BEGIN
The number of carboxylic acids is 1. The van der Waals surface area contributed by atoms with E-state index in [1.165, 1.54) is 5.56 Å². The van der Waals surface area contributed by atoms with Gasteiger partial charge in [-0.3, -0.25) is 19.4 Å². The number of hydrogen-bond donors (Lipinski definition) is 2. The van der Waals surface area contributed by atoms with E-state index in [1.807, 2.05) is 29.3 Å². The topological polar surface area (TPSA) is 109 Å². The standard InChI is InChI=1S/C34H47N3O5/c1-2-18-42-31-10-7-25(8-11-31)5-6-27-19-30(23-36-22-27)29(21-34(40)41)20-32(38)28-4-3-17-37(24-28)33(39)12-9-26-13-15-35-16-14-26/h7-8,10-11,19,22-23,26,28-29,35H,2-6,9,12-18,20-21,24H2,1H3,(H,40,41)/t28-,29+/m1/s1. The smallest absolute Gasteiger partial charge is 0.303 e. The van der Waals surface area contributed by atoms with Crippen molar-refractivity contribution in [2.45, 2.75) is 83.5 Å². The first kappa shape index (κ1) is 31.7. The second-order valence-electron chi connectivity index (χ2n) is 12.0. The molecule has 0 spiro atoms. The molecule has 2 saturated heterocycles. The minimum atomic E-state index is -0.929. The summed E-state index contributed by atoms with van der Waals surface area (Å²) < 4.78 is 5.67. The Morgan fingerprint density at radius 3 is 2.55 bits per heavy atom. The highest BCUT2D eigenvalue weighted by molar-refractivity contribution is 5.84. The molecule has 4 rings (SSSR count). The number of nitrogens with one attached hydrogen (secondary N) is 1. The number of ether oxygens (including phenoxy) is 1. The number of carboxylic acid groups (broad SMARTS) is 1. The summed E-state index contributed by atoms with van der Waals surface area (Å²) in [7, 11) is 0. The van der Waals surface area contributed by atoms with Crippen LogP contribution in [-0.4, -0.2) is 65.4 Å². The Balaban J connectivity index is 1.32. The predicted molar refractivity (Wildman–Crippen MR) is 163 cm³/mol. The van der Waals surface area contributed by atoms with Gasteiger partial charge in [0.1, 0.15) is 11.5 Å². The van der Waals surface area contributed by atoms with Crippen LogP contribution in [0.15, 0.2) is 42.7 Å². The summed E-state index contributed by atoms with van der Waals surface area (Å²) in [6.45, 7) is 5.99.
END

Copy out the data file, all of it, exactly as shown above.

The number of carboxylic acids is 1. The van der Waals surface area contributed by atoms with E-state index in [1.165, 1.54) is 5.56 Å². The van der Waals surface area contributed by atoms with Gasteiger partial charge in [-0.3, -0.25) is 19.4 Å². The number of hydrogen-bond donors (Lipinski definition) is 2. The van der Waals surface area contributed by atoms with E-state index in [1.807, 2.05) is 29.3 Å². The topological polar surface area (TPSA) is 109 Å². The standard InChI is InChI=1S/C34H47N3O5/c1-2-18-42-31-10-7-25(8-11-31)5-6-27-19-30(23-36-22-27)29(21-34(40)41)20-32(38)28-4-3-17-37(24-28)33(39)12-9-26-13-15-35-16-14-26/h7-8,10-11,19,22-23,26,28-29,35H,2-6,9,12-18,20-21,24H2,1H3,(H,40,41)/t28-,29+/m1/s1. The smallest absolute Gasteiger partial charge is 0.303 e. The van der Waals surface area contributed by atoms with Crippen molar-refractivity contribution in [2.45, 2.75) is 83.5 Å². The first kappa shape index (κ1) is 31.7. The second-order valence-electron chi connectivity index (χ2n) is 12.0. The molecule has 0 spiro atoms. The molecule has 2 saturated heterocycles. The minimum atomic E-state index is -0.929. The summed E-state index contributed by atoms with van der Waals surface area (Å²) < 4.78 is 5.67. The Morgan fingerprint density at radius 3 is 2.55 bits per heavy atom. The highest BCUT2D eigenvalue weighted by molar-refractivity contribution is 5.84. The molecule has 4 rings (SSSR count). The number of nitrogens with one attached hydrogen (secondary N) is 1. The number of ether oxygens (including phenoxy) is 1. The number of carboxylic acid groups (broad SMARTS) is 1. The summed E-state index contributed by atoms with van der Waals surface area (Å²) in [7, 11) is 0. The van der Waals surface area contributed by atoms with Crippen LogP contribution in [-0.4, -0.2) is 65.4 Å². The Balaban J connectivity index is 1.32. The predicted molar refractivity (Wildman–Crippen MR) is 163 cm³/mol. The van der Waals surface area contributed by atoms with Gasteiger partial charge in [0.1, 0.15) is 11.5 Å². The van der Waals surface area contributed by atoms with Crippen LogP contribution in [0.15, 0.2) is 42.7 Å². The summed E-state index contributed by atoms with van der Waals surface area (Å²) in [6.45, 7) is 5.99.